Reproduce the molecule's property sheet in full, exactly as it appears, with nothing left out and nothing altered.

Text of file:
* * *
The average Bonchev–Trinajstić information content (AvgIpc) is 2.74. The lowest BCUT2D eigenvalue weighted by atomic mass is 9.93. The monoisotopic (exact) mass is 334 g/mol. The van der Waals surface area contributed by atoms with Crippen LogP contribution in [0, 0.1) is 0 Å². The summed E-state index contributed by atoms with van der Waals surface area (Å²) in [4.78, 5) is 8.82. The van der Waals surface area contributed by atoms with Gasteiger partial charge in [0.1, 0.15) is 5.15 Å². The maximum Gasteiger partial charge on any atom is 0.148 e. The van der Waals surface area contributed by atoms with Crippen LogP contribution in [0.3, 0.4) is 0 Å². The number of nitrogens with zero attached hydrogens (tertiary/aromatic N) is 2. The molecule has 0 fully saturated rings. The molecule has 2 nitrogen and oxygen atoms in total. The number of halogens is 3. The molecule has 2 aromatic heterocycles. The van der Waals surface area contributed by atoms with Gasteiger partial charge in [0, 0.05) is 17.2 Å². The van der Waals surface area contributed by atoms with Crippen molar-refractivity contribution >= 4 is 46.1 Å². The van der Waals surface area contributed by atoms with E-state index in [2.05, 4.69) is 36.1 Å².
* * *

The average Bonchev–Trinajstić information content (AvgIpc) is 2.74. The lowest BCUT2D eigenvalue weighted by atomic mass is 9.93. The monoisotopic (exact) mass is 334 g/mol. The van der Waals surface area contributed by atoms with Crippen LogP contribution in [0, 0.1) is 0 Å². The summed E-state index contributed by atoms with van der Waals surface area (Å²) in [4.78, 5) is 8.82. The van der Waals surface area contributed by atoms with Gasteiger partial charge in [0.1, 0.15) is 5.15 Å². The maximum Gasteiger partial charge on any atom is 0.148 e. The van der Waals surface area contributed by atoms with Crippen LogP contribution in [0.3, 0.4) is 0 Å². The number of nitrogens with zero attached hydrogens (tertiary/aromatic N) is 2. The molecule has 0 fully saturated rings. The molecule has 2 nitrogen and oxygen atoms in total. The number of halogens is 3. The molecule has 2 aromatic heterocycles. The van der Waals surface area contributed by atoms with Gasteiger partial charge in [0, 0.05) is 17.2 Å². The van der Waals surface area contributed by atoms with Crippen molar-refractivity contribution >= 4 is 46.1 Å². The van der Waals surface area contributed by atoms with E-state index in [2.05, 4.69) is 36.1 Å².